The basic and perpetual challenge for libraries is to keep attuned to the society they serve. Accordingly the library agenda is the same in most European and other western countries at this moment:to make sure that libraries are fit for the networking society, that they actually benefit from the new opportunities and offer relevant services.
Whether you like the term hybrid library or not it seems to be the most appropriate to express the vision for the library in the networking society. The hybrid library develops an increasing number of e-services tailormade for different target groups and purposes, and it makes it easier to benefit from the information. The ultimate vision is to integrate the access to value-adding information as much as possible in the daily lives of as many as possible.
The challenges are enormous. Here I should like to mention just three major ones which we are dealing with already. When I say ‘discuss’ I guess I mean that Nordic colleagues will share their ideas and doubts in articles on these pages, but I would like to take the opportunity to invite colleagues from the rest of the world too, to discuss these matters of extreme importance for the future of libraries.
The first challenge is actually to create new services. In the first place I am thinking of e-services, but obviously the physical side of the hybrid library also changes with the emerging virtuality and demands a rethinking of the service profile. In my own country, Denmark, we define our union catalogue, with online search and request facilities to all libraries in the country by choice of the user, as the backbone of the hybrid library. In these years the strategy is to add value to the catalogue and link it with new services such as the e-ask-a-librarian service with chat facility which should become a 7×24 service, but at the moment closes at 10 p.m., or the Internet guide, an updated subject-based selection of websites of proved quality, or the subject gateways that have been built within the framework of Denmark’s Electronic Research Library, just to mention a few from a long list of e-services that librarians have developed in recent years.
A very important question is: How do we finance the production of these services. In Denmark the state financed part of it via money from the library project pool, run by the Danish National Library Authority, but we need a discussion on the question as to whether the exploding use of the Internet should lead to a kind of public service thinking, parallel to the broadcasted public service.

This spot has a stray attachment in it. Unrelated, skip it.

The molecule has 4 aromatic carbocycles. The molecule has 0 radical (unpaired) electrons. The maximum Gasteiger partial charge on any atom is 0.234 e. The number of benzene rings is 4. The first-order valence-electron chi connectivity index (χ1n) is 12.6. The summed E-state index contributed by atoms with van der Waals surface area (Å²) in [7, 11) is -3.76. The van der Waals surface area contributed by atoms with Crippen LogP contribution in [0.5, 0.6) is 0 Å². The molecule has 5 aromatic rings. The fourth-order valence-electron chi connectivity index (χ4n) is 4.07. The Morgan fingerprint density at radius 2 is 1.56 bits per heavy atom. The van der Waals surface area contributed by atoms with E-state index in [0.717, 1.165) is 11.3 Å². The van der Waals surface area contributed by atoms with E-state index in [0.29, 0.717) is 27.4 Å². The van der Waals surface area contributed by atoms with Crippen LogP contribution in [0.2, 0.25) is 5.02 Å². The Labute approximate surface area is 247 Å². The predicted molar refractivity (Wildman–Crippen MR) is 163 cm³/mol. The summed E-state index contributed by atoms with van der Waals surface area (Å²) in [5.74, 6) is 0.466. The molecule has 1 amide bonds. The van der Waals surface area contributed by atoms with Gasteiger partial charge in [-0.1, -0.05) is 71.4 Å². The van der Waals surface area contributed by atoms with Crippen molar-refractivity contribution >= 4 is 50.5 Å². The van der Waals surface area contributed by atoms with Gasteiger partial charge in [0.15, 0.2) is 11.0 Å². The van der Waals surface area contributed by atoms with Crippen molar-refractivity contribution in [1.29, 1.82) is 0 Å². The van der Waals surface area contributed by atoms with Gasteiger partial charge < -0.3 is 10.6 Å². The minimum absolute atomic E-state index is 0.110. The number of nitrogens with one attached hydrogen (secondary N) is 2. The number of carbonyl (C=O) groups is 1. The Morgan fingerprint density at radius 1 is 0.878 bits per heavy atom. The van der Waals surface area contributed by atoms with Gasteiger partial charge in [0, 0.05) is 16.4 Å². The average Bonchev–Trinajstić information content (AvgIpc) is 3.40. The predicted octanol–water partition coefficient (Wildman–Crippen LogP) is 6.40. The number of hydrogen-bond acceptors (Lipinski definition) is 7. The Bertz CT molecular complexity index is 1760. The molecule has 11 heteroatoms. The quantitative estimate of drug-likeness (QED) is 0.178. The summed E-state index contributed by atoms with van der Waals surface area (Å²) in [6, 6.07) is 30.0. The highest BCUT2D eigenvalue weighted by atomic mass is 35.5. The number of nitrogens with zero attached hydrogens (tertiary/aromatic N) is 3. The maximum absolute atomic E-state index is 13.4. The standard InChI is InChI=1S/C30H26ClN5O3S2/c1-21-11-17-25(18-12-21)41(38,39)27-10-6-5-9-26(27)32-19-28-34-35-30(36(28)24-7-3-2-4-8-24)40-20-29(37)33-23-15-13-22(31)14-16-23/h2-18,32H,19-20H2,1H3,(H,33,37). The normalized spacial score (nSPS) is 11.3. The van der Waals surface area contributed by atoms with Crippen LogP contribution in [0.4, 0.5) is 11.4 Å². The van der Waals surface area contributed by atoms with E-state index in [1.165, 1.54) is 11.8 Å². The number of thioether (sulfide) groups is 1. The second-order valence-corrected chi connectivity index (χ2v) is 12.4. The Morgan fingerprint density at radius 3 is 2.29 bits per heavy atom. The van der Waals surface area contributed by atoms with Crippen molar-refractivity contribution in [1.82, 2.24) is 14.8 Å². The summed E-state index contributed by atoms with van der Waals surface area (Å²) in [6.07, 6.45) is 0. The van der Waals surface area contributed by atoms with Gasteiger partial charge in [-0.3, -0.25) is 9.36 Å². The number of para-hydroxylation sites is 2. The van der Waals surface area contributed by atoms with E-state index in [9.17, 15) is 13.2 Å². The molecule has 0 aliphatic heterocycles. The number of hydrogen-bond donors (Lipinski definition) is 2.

In Denmark the production of the services has mainly been organised between networking libraries.And networking is the second challenge that I want to emphasise. Particularly in countries or regions with many smaller libraries, networking will be necessary in relation to collection building, service- and competence development. If we think in terms of giving access to econtent, networking between public and academic libraries is likewise needed if you consider this access important also for the general public. But probably the greatest challenge in the networking field is to establish closer co-operation with various user groups to develop real value-adding services. Think of services to kindergartens, university teams, ethnic minorities, dyslexics just to mention a variety of target groups. For a constant development of services we have to co-operate with the end-users one way or another.
The third challenge to be unde rlined is competence development. The need for competence development is only too well-known in most countries,as in many libraries the majority of staff have professional roots in a pre-ICTperiod. Sufficient professional continuing education and distance learning are relevant and classical answers to the demand, but they can hardly solve the problem as the development is moving so fast that you must calculate with lifelong learning. It is necessary to integrate competence development within the organisational structure, that is to establish some kind of learning organisation, systematic job rotation, combined continued educational programmes and so called ‘neighbour-learning’. Or what is more likely: a combination of these and other methods.
Here I have just mentioned a few examples of obvious challenges.I hope that this journal over the years wil l offer frames for discussion and knowledge- sharing in this particular field in a way that will a ctually be used for the benefit of future libraries and their users.